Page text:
Around 9:30 p.m. on Aug. 23, an Esquimalt woman screamed as she saw a man trying to climb through her bedroom window.
Though he persisted, she managed to keep him out until a group of neighbours stepped in and held him till the police arrived.
The intruder was taken into custody, and charged with trespassing and assault.
The next day, he appeared before a provincial court judge who immediately released him on bail.
Henry Mario Hueving is 63 years old. He has a string of convictions reaching back to 2004. His offences include kidnapping and sexual assault. The kidnapping incident took place in Esquimalt.
Local residents are understandably outraged that a man with this history, caught in the act of breaking into a woman’s bedroom, was set free the next day.
Yet this is by no means an unprecedented or even rare display of judicial disregard for public safety.
Last year, a 23-year-old Burnaby man who had drugged, bound and raped a 17-year-old girl was sentenced to 12 months for sexual assault, and two months for child pornography (he had recorded the girl’s five-hour ordeal on his cellphone).
Unbelievable? Yes. (And in fairness, an appeal court judge upped his sentence somewhat). But what to do?
Some U.S. states require judges to run for election, meaning non-performers can be unelected next time around. I wouldn’t want that option — judges should be free to render decisions safe from the passions or politics of the moment.
At the same time, it does appear the protections we’ve erected around the judiciary have distanced them from any effective form of pushback by the community.
Technically, there is a formal procedure for removing judges. If a complaint is raised against a federally appointed judge, it is heard by the Canadian Judicial Council. Though notably, every member of the council is a judge — a classic case of the fox minding the chicken house.
In the event of serious misconduct, the council can recommend to the justice minister that the judge be removed. If the minister agrees, both houses of Parliament must give their approval.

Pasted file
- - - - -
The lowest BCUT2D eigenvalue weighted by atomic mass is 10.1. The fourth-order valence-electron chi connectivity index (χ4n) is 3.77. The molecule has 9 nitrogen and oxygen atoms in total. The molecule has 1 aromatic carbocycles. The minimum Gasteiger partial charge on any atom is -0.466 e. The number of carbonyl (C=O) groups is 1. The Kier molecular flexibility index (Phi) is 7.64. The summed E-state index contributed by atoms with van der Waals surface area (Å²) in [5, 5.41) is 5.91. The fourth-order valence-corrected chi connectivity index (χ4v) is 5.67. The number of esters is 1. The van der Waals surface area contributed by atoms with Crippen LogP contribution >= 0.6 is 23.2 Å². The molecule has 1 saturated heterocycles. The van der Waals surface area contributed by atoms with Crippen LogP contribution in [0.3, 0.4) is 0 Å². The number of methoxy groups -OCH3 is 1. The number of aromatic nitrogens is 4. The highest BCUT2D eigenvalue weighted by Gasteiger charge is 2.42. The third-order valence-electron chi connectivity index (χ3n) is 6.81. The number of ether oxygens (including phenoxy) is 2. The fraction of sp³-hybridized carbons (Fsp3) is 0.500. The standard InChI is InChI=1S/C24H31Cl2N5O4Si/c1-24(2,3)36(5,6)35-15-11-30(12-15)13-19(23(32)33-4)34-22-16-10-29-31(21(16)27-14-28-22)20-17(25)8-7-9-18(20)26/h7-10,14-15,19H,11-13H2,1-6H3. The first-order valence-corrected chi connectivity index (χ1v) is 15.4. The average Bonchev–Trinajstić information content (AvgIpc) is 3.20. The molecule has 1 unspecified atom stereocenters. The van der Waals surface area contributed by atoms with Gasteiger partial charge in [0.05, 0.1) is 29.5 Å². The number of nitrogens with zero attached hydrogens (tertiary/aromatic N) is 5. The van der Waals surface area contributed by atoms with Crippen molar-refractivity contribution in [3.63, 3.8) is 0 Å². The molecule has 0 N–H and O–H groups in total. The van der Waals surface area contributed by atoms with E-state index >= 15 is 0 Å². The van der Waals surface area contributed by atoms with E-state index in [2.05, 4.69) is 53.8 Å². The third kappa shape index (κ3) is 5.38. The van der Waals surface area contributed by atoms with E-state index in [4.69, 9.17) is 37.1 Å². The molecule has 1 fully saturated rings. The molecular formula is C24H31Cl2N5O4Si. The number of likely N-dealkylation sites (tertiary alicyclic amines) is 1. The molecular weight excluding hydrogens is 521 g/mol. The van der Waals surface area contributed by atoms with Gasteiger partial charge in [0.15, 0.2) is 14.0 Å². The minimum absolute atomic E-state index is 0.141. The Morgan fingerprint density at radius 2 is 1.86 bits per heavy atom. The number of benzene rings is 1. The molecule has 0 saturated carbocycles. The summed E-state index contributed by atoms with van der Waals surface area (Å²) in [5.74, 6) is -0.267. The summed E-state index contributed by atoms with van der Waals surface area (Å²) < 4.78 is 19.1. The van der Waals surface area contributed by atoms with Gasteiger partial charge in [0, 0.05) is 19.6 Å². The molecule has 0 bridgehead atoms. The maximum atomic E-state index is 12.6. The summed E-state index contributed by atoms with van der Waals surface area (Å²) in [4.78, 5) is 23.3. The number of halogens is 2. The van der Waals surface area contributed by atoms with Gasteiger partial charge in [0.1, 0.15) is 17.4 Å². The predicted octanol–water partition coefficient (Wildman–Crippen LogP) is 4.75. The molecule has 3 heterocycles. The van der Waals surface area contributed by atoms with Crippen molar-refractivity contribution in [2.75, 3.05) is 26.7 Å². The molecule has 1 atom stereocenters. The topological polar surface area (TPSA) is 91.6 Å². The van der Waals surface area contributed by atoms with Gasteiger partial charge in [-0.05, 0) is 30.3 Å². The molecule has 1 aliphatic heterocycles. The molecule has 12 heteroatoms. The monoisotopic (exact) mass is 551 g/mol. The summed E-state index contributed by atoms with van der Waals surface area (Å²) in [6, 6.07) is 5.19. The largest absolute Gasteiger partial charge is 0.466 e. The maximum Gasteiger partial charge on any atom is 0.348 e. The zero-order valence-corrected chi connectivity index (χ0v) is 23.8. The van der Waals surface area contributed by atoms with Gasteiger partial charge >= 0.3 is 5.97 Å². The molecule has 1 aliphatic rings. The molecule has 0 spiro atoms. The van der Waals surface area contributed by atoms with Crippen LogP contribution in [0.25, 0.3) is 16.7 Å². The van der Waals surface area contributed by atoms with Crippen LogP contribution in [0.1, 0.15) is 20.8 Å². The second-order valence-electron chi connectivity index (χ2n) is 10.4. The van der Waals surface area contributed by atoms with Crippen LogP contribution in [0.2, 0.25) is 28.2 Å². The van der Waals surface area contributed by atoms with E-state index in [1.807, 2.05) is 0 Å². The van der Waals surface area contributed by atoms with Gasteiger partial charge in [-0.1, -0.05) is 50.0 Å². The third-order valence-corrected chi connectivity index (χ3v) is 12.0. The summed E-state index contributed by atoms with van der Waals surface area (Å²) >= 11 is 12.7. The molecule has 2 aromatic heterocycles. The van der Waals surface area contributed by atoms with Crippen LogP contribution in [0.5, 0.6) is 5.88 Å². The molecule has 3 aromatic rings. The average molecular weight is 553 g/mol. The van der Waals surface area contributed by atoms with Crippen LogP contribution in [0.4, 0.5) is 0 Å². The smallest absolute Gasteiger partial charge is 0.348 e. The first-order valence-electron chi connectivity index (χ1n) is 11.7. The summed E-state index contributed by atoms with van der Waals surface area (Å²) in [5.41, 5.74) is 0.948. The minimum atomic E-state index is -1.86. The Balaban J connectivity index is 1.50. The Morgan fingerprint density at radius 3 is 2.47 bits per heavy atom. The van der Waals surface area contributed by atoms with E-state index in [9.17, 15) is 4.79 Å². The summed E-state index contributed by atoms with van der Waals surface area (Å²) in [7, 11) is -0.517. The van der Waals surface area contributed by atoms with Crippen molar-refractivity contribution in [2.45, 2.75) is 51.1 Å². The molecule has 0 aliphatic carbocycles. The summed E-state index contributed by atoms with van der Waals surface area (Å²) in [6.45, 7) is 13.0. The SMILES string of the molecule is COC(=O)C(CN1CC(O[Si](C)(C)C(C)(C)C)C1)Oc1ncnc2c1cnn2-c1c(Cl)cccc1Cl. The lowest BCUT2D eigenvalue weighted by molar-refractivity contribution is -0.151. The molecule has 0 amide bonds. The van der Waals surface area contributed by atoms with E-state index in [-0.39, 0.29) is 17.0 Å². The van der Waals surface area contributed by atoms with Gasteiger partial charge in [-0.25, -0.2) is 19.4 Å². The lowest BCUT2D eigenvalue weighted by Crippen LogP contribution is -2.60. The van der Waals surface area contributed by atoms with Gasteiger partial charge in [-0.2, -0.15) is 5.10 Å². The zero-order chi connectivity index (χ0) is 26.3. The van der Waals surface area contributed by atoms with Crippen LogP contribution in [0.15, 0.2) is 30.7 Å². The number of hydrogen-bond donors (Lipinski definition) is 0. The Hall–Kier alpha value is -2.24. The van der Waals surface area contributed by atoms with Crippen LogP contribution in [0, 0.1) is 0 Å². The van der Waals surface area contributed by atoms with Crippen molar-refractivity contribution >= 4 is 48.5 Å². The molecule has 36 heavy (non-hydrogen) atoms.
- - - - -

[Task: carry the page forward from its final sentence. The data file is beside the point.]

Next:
Not surprisingly, however, given how high the bar is set, only a handful of federal judges have been removed over the years, and then almost always for misconduct that involved either criminal behaviour, or serious ethical lapses. I don’t believe any federal judge has ever been unseated for falling short of the community’s expectations.
Much the same process applies in the case of provincial judges, with one exception. Some provinces appoint lay people to their judicial councils. B.C.’s council comprises nine members, five of whom are judges, while four are lay people.
Otherwise the procedure is the same — a provincial judge can only be removed on the recommendation of that jurisdiction’s judicial council, followed by an order of the provincial cabinet.
As before, such actions are rarer than hens’ teeth, and again, only when serious misconduct is involved.
In short, there is no realistic likelihood of a judge being disciplined or removed merely for giving inadequate thought to the safety or well-being of the community. And of course, given their huge benefit packages, it’s unlikely they live in a part of town where the safety of local residents is most at risk.
What we can say is that judges, insulated though they are, can hardly be unaffected by expressions of public outrage at their decisions. In short, it’s up to us to speak out and demand at least some connection between the values of our judiciary and the values of the people they are sworn to protect.
It’s said we get the kind of governments we deserve. In this instance, we get the kind of judicial decision-making we put up with.